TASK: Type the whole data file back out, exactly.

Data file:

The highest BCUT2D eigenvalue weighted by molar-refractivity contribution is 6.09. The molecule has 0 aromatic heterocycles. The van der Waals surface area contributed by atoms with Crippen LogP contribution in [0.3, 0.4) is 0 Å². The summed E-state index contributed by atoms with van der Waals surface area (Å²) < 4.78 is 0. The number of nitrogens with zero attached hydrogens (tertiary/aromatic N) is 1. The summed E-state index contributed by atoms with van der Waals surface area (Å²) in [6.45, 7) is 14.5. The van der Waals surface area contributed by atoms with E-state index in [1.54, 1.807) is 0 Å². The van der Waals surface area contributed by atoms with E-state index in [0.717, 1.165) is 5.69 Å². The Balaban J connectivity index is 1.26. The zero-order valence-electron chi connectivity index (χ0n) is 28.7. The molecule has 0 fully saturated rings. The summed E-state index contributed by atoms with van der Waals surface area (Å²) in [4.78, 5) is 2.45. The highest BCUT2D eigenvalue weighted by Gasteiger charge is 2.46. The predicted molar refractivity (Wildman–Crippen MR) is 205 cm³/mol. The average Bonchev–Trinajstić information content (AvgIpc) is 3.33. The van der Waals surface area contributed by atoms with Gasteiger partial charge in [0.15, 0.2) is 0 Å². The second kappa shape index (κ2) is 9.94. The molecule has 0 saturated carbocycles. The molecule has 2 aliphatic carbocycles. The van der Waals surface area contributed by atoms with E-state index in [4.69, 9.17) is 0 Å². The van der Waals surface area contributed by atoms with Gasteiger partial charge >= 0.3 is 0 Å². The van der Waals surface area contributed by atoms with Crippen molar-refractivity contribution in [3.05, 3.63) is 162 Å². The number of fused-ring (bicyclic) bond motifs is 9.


The highest BCUT2D eigenvalue weighted by molar-refractivity contribution is 6.09. The molecule has 0 aromatic heterocycles. The van der Waals surface area contributed by atoms with Crippen LogP contribution in [0.3, 0.4) is 0 Å². The summed E-state index contributed by atoms with van der Waals surface area (Å²) < 4.78 is 0. The number of nitrogens with zero attached hydrogens (tertiary/aromatic N) is 1. The summed E-state index contributed by atoms with van der Waals surface area (Å²) in [6.45, 7) is 14.5. The van der Waals surface area contributed by atoms with E-state index in [1.54, 1.807) is 0 Å². The van der Waals surface area contributed by atoms with E-state index in [0.717, 1.165) is 5.69 Å². The Balaban J connectivity index is 1.26. The zero-order valence-electron chi connectivity index (χ0n) is 28.7. The molecule has 0 fully saturated rings. The summed E-state index contributed by atoms with van der Waals surface area (Å²) in [4.78, 5) is 2.45. The highest BCUT2D eigenvalue weighted by Gasteiger charge is 2.46. The predicted molar refractivity (Wildman–Crippen MR) is 205 cm³/mol. The average Bonchev–Trinajstić information content (AvgIpc) is 3.33. The van der Waals surface area contributed by atoms with Gasteiger partial charge in [0.15, 0.2) is 0 Å². The second kappa shape index (κ2) is 9.94. The molecule has 0 saturated carbocycles. The molecule has 2 aliphatic carbocycles. The van der Waals surface area contributed by atoms with E-state index in [4.69, 9.17) is 0 Å². The van der Waals surface area contributed by atoms with Gasteiger partial charge >= 0.3 is 0 Å². The van der Waals surface area contributed by atoms with Crippen molar-refractivity contribution in [3.05, 3.63) is 162 Å². The number of fused-ring (bicyclic) bond motifs is 9.